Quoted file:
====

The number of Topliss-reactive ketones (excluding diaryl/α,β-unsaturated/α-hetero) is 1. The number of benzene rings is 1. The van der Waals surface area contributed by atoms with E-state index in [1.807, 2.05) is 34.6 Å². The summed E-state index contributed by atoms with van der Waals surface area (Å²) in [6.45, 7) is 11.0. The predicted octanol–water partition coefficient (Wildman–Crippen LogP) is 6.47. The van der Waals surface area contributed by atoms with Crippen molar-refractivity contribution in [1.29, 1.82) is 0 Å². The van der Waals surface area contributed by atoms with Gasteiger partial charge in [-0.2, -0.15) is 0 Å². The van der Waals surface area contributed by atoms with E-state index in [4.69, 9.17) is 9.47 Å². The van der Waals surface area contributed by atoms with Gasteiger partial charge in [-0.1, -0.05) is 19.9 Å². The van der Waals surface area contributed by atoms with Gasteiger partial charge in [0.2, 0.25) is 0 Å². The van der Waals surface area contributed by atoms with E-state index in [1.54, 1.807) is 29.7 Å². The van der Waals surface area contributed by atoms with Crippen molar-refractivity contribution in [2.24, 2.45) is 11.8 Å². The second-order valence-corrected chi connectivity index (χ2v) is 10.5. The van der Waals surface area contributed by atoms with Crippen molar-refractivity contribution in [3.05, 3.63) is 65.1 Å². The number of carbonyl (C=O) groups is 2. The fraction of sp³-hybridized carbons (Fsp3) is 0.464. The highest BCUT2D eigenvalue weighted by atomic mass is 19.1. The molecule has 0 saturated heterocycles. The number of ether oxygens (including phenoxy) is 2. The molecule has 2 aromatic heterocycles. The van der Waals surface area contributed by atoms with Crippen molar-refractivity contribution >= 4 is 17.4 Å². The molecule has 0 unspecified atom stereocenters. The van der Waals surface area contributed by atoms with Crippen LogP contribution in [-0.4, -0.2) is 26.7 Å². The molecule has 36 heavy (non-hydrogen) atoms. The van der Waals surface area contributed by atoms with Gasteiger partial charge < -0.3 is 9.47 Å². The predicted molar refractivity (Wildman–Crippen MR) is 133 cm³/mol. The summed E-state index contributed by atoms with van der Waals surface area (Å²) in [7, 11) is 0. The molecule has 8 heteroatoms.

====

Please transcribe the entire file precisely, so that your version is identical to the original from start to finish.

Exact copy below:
The number of Topliss-reactive ketones (excluding diaryl/α,β-unsaturated/α-hetero) is 1. The number of benzene rings is 1. The van der Waals surface area contributed by atoms with E-state index in [1.807, 2.05) is 34.6 Å². The summed E-state index contributed by atoms with van der Waals surface area (Å²) in [6.45, 7) is 11.0. The predicted octanol–water partition coefficient (Wildman–Crippen LogP) is 6.47. The van der Waals surface area contributed by atoms with Crippen molar-refractivity contribution in [1.29, 1.82) is 0 Å². The van der Waals surface area contributed by atoms with Gasteiger partial charge in [-0.2, -0.15) is 0 Å². The van der Waals surface area contributed by atoms with E-state index in [4.69, 9.17) is 9.47 Å². The van der Waals surface area contributed by atoms with Gasteiger partial charge in [-0.1, -0.05) is 19.9 Å². The van der Waals surface area contributed by atoms with Gasteiger partial charge in [0.2, 0.25) is 0 Å². The van der Waals surface area contributed by atoms with E-state index in [1.54, 1.807) is 29.7 Å². The van der Waals surface area contributed by atoms with Crippen molar-refractivity contribution in [2.24, 2.45) is 11.8 Å². The second-order valence-corrected chi connectivity index (χ2v) is 10.5. The van der Waals surface area contributed by atoms with Crippen molar-refractivity contribution in [3.05, 3.63) is 65.1 Å². The number of carbonyl (C=O) groups is 2. The fraction of sp³-hybridized carbons (Fsp3) is 0.464. The highest BCUT2D eigenvalue weighted by atomic mass is 19.1. The molecule has 0 saturated heterocycles. The number of ether oxygens (including phenoxy) is 2. The molecule has 2 aromatic heterocycles. The van der Waals surface area contributed by atoms with Crippen molar-refractivity contribution >= 4 is 17.4 Å². The molecule has 0 unspecified atom stereocenters. The van der Waals surface area contributed by atoms with Crippen LogP contribution in [-0.4, -0.2) is 26.7 Å². The molecule has 36 heavy (non-hydrogen) atoms. The van der Waals surface area contributed by atoms with Gasteiger partial charge < -0.3 is 9.47 Å². The predicted molar refractivity (Wildman–Crippen MR) is 133 cm³/mol. The summed E-state index contributed by atoms with van der Waals surface area (Å²) in [7, 11) is 0. The molecule has 8 heteroatoms.